President Obama's choice of Hyatt hotel heiress Penny Pritzker as secretary of commerce, to be taken up Thursday by the Senate Commerce, Science and Transportation Committee, puts Democrats on the panel between that famous rock and a hard place. Published May 23, 2013

President Obama speaks at Ellicott Dredges in Baltimore on May 17, 2013, during his second "Middle Class Jobs and Opportunity Tour." (Associated Press)

EDITORIAL: The Obama enemies list

The Obama administration has an enemies list, and John Dodson was on it. The special agent for the Bureau of Alcohol, Tobacco, Firearms and Explosives (ATF) infuriated his superiors by alerting Congress and everyone else about the government's gunrunning scheme called Fast and Furious. Published May 22, 2013

**FILE** Apple CEO Tim Cook speaks Sept. 12, 2012, during an introduction of the new iPhone 5 in San Francisco. (Associated Press)

EDITORIAL: Grilled Apple

Even after taking new hits to its stock price, Apple Inc., remains the most valuable corporation in the world. That makes some senators green with envy. They assume such success could only have come at a cost to the government. Published May 22, 2013

Illustration: Second thoughts by Alexander Hunter for The Washington Times

EDITORIAL: Thought crimes

In George Orwell's allegorical novel "Animal Farm," all animals were equal, but some animals were more equal than others. "Hate-crime" laws treat some victims more equally than others, converting thoughts into crimes. Orwell would understand, but not applaud. Published May 22, 2013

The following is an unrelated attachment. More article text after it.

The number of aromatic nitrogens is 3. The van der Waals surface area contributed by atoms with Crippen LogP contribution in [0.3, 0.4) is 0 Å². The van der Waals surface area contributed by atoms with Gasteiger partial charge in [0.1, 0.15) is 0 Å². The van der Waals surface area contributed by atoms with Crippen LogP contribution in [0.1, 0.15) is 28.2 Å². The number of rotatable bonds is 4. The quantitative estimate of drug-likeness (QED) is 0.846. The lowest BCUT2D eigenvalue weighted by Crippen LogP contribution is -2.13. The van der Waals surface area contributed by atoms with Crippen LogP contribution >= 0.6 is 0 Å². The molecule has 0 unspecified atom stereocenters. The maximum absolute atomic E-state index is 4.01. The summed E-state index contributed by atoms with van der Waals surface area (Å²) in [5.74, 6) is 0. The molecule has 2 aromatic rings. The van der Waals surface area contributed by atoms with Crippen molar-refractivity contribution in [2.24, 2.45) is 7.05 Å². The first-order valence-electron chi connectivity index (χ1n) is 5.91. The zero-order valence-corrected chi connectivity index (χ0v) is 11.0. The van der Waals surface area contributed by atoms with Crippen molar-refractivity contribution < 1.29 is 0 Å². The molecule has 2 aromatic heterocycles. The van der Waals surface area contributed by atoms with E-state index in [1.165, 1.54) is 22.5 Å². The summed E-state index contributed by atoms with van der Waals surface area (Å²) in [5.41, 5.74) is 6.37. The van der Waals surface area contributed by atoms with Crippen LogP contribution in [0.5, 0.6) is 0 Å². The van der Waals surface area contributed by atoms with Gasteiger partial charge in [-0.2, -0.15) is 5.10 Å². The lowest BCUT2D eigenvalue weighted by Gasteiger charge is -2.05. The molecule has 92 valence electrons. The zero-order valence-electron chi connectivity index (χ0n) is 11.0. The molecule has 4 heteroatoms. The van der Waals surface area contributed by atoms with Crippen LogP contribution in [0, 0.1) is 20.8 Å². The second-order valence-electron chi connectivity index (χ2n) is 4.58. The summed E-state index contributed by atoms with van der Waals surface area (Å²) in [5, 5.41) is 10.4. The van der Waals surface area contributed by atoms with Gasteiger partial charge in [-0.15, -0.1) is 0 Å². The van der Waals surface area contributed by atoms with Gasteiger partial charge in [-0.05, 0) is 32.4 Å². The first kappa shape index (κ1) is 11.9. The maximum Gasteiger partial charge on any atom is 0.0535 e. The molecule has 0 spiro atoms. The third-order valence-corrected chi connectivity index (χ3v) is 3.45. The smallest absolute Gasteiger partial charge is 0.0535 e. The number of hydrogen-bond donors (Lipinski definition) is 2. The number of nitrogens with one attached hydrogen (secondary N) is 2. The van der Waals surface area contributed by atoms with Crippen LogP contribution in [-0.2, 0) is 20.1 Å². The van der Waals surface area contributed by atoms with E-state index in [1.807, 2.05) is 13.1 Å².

**FILE** Al Gore (Associated Press)

EDITORIAL: A climate milestone

For Al Gore, it's "a sad milestone." Scientists have announced that the level of carbon dioxide in the Earth's atmosphere has reached a "record" level of 400 parts per million. Published May 21, 2013

Illustration: Protest vote by Greg Groesch for The Washington Times

EDITORIAL: A voice for the goose

The City Council in Takoma Park, Md., prides itself as living on the cutting edge of liberalism. The small town bristles at life in the left-leaning shadow of the District of Columbia, and often tries to go one small step further left. Published May 21, 2013

Lyndon B. Johnson

EDITORIAL: Repeal the Johnson Amendment

The Vietnam War and the "war on poverty" are probably the best-remembered elements of President Lyndon B. Johnson's legacy, but that's only part of it. Published May 20, 2013

Illustration by Greg Groesch for The Washington Times

EDITORIAL: The deficit dip

The deficit is shrinking, but it's too soon to celebrate a return to sanity. America is still sinking more into debt by the minute and is still on a path to ruin. Published May 20, 2013

Illustration: Hugo Chavez

EDITORIAL: The bottom line

Socialism has finally hit the fan in Hugo Chavez's Venezuela, though he checked out just in time to miss it. He left millions of Venezuelans struggling to clean up the mess. Published May 20, 2013

** FILE ** This Oct. 18, 2012, file photo, shows the iPhone5. (Associated Press)

EDITORIAL: Socking the smartphone set

President Obama borrows a lot of his ideas from his friends in Europe. The continent's Big Government welfare state is an inspiration for someone who thinks the cure for too much spending is more spending. Published May 17, 2013

President Obama speaks on the Internal Revenue Service's targeting of conservative groups for extra tax scrutiny in the East Room of the White House in Washington on Wednesday May 15, 2013. Mr. Obama announced the resignation of Acting IRS Commissioner Steven Miller. (AP Photo/Susan Walsh)

EDITORIAL: Rotten fish at the IRS

If you're a president under fire, it's convenient to fire someone who's about to leave anyway. The president on Wednesday threw acting IRS Commissioner Steven Miller under the hot dog wagon, or whatever convenient cliche was waiting at the curb. Published May 17, 2013

EDITORIAL: Parking meter scam

New Hampshire residents take the "Live Free or Die" slogan on their license plates seriously. Municipal governments use every shady trick to squeeze revenue from the citizenry, but Hampshiremen are fighting back. Published May 17, 2013